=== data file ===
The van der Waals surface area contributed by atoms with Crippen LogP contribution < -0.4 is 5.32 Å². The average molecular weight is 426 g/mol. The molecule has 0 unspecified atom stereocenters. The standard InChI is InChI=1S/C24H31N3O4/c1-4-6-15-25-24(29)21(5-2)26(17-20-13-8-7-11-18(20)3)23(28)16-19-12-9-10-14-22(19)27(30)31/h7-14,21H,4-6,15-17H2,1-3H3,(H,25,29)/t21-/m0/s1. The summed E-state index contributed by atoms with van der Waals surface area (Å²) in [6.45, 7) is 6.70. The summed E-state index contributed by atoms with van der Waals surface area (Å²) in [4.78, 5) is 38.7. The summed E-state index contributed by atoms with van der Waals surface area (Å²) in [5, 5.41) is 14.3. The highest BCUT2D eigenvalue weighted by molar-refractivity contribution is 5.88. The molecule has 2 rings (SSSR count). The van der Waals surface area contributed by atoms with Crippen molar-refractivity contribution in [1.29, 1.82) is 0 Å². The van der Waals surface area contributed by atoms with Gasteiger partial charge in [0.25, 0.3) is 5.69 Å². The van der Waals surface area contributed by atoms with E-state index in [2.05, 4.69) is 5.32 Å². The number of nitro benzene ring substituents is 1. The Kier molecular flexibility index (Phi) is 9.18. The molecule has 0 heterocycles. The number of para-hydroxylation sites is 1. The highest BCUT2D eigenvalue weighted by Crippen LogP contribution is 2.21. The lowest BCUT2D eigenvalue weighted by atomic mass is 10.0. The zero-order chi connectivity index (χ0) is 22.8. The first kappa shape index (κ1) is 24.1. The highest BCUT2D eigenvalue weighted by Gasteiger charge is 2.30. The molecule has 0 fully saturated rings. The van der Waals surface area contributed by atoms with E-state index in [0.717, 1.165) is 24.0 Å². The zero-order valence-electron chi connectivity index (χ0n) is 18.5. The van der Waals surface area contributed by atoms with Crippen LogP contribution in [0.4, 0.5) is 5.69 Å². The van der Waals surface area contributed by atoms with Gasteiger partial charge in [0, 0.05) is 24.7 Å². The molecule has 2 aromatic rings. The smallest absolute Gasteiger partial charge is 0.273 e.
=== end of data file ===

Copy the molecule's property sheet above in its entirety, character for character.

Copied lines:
The van der Waals surface area contributed by atoms with Crippen LogP contribution < -0.4 is 5.32 Å². The average molecular weight is 426 g/mol. The molecule has 0 unspecified atom stereocenters. The standard InChI is InChI=1S/C24H31N3O4/c1-4-6-15-25-24(29)21(5-2)26(17-20-13-8-7-11-18(20)3)23(28)16-19-12-9-10-14-22(19)27(30)31/h7-14,21H,4-6,15-17H2,1-3H3,(H,25,29)/t21-/m0/s1. The summed E-state index contributed by atoms with van der Waals surface area (Å²) in [6.45, 7) is 6.70. The summed E-state index contributed by atoms with van der Waals surface area (Å²) in [4.78, 5) is 38.7. The summed E-state index contributed by atoms with van der Waals surface area (Å²) in [5, 5.41) is 14.3. The highest BCUT2D eigenvalue weighted by molar-refractivity contribution is 5.88. The molecule has 2 rings (SSSR count). The van der Waals surface area contributed by atoms with Crippen molar-refractivity contribution in [1.29, 1.82) is 0 Å². The van der Waals surface area contributed by atoms with Gasteiger partial charge in [0.25, 0.3) is 5.69 Å². The van der Waals surface area contributed by atoms with E-state index in [2.05, 4.69) is 5.32 Å². The number of nitro benzene ring substituents is 1. The Kier molecular flexibility index (Phi) is 9.18. The molecule has 0 heterocycles. The number of para-hydroxylation sites is 1. The highest BCUT2D eigenvalue weighted by Crippen LogP contribution is 2.21. The lowest BCUT2D eigenvalue weighted by atomic mass is 10.0. The zero-order chi connectivity index (χ0) is 22.8. The first kappa shape index (κ1) is 24.1. The highest BCUT2D eigenvalue weighted by Gasteiger charge is 2.30. The molecule has 0 fully saturated rings. The van der Waals surface area contributed by atoms with E-state index in [0.717, 1.165) is 24.0 Å². The zero-order valence-electron chi connectivity index (χ0n) is 18.5. The van der Waals surface area contributed by atoms with Crippen LogP contribution in [0.4, 0.5) is 5.69 Å². The van der Waals surface area contributed by atoms with Gasteiger partial charge in [0, 0.05) is 24.7 Å². The molecule has 2 aromatic rings. The smallest absolute Gasteiger partial charge is 0.273 e.